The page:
Key Verse: So you are no longer a slave, but God’s child; and since you are his child, God has made you also an heir. – Galatians 4:7
“Many who say “Our Father” on Sunday spend the rest of the week acting like orphans.” (author unknown)
In our passage from Galatians today we find the Apostle Paul dismayed that His Galatian friends having been set free from the bondage of sin, were so willing to head into the bondage of another sort–the bondage of the law.
The main point of the passage is, don’t turn back from Christ and become the slaves to something else. Do you see what this means now for us? One thing, Satan does not care if you try to keep the ten commandments, provided that you take all the credit for keeping them. He does not mind if you come to church, or teach Sunday School, or preach, or whatever your moral agenda is, provided you rely on yourself and take credit for it yourself instead of humbly giving all glory to God. He wants us to forget about our heavenly relationship – we are children of the Father.
Paul says we have been set free from slavery and can now cry out, “Abba, Father”. It is astounding that God wants us to call Him “Father.” The implications are staggering. Having God as our Father means that He is living and personal. It means we can get to know Him. It means we can talk to Him and interact with Him. It means we can relate to Him on a personal and even an intimate basis.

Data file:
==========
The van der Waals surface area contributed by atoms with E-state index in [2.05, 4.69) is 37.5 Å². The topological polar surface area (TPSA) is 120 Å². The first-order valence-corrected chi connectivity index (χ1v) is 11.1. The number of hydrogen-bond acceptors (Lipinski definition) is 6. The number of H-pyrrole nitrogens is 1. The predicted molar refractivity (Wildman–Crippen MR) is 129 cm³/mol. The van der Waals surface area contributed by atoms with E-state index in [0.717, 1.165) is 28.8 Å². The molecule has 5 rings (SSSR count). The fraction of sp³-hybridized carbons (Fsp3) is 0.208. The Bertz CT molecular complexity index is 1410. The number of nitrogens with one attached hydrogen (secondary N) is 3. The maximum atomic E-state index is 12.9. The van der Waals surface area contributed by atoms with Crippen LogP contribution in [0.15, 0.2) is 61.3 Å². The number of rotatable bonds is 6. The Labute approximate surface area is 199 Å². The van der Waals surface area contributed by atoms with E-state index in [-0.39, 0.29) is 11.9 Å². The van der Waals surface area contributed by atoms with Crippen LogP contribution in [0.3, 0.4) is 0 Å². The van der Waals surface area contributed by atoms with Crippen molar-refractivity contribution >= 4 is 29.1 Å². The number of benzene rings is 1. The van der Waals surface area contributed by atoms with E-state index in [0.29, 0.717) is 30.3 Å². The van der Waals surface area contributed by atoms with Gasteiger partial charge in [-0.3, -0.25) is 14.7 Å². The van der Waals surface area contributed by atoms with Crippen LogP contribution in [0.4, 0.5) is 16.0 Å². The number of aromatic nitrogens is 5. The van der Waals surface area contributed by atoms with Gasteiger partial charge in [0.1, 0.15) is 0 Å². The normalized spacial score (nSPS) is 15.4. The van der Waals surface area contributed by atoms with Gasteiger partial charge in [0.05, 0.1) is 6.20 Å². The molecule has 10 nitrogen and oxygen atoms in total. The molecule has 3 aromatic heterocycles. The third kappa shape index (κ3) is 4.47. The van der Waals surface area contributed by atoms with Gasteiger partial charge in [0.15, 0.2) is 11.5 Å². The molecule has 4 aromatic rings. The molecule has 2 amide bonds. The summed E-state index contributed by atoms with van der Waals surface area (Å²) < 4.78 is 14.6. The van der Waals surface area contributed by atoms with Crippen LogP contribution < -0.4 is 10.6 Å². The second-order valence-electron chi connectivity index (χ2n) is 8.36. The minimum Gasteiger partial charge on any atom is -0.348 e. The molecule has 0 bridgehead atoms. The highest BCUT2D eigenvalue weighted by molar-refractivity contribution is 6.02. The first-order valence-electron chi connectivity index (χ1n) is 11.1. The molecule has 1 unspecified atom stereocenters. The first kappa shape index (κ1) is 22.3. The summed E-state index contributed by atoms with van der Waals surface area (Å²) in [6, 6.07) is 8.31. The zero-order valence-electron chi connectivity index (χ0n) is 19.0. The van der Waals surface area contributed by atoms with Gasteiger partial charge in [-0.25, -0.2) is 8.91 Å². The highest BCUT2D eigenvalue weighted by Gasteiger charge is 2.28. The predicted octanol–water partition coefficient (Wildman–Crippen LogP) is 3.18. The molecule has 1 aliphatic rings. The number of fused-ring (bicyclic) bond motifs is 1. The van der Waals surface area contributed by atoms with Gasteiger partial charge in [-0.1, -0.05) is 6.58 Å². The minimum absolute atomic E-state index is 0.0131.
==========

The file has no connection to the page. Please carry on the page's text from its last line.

“Father” is the most significant name of the God of the Bible. It is the name that sets Christianity apart from all the other religions of the world. Other religions invite us to worship their gods, but Christianity invites us to believe in a Son and to enter into an intimate family relationship with a loving Father. Jesus, the Son of God, came so that we could meet His Father, be adopted into the family of God, and relate to the almighty God of the universe in an intimate, personal, concrete way as sons and daughters (2 Cor. 6:16, 18).
Martin Luther wrote: “Abba” is only a little word, and yet contains everything. It is not the mouth but the heart’s affection which speaks like this. Even if I am oppressed with anguish and terror on every side, and seem to be forsaken and utterly cast away from your presence, yet am I Your child, and You are my Father. For Christ’s sake: I am loved because of the Beloved. So this little word, “Abba,” Father, deeply felt in the heart, surpasses all the eloquence of the most eloquent speakers that ever lived. This matter is not expressed with words, but with groanings, and these groanings cannot be uttered with any words of eloquence, for no tongue can express them.